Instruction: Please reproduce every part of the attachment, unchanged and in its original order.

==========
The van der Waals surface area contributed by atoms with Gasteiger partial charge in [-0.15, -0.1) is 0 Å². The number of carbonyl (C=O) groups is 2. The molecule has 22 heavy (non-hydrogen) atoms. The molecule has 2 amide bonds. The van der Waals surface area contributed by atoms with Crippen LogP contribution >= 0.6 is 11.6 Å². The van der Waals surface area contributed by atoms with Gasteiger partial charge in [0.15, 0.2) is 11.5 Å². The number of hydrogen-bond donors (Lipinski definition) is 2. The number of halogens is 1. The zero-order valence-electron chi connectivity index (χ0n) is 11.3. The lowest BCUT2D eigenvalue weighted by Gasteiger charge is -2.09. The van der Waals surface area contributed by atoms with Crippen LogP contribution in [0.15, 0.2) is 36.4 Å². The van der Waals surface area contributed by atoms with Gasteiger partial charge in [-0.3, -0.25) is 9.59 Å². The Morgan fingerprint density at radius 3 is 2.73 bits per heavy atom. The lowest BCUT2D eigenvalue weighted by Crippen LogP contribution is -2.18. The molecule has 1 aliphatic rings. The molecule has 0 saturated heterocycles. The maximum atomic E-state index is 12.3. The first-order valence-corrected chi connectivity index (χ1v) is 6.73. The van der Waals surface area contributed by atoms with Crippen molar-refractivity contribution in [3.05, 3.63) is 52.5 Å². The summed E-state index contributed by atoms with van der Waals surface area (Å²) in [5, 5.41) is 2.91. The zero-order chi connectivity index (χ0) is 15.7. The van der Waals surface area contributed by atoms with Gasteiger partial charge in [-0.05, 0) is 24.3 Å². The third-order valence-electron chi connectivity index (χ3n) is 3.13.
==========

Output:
The van der Waals surface area contributed by atoms with Gasteiger partial charge in [-0.15, -0.1) is 0 Å². The number of carbonyl (C=O) groups is 2. The molecule has 22 heavy (non-hydrogen) atoms. The molecule has 2 amide bonds. The van der Waals surface area contributed by atoms with Crippen LogP contribution >= 0.6 is 11.6 Å². The van der Waals surface area contributed by atoms with Gasteiger partial charge in [0.15, 0.2) is 11.5 Å². The number of hydrogen-bond donors (Lipinski definition) is 2. The number of halogens is 1. The zero-order valence-electron chi connectivity index (χ0n) is 11.3. The lowest BCUT2D eigenvalue weighted by Gasteiger charge is -2.09. The van der Waals surface area contributed by atoms with Crippen LogP contribution in [0.15, 0.2) is 36.4 Å². The van der Waals surface area contributed by atoms with Gasteiger partial charge in [-0.3, -0.25) is 9.59 Å². The Morgan fingerprint density at radius 3 is 2.73 bits per heavy atom. The lowest BCUT2D eigenvalue weighted by Crippen LogP contribution is -2.18. The molecule has 1 aliphatic rings. The molecule has 0 saturated heterocycles. The maximum atomic E-state index is 12.3. The first-order valence-corrected chi connectivity index (χ1v) is 6.73. The van der Waals surface area contributed by atoms with Crippen molar-refractivity contribution in [3.05, 3.63) is 52.5 Å². The summed E-state index contributed by atoms with van der Waals surface area (Å²) in [5, 5.41) is 2.91. The zero-order chi connectivity index (χ0) is 15.7. The van der Waals surface area contributed by atoms with Gasteiger partial charge in [-0.05, 0) is 24.3 Å². The third-order valence-electron chi connectivity index (χ3n) is 3.13.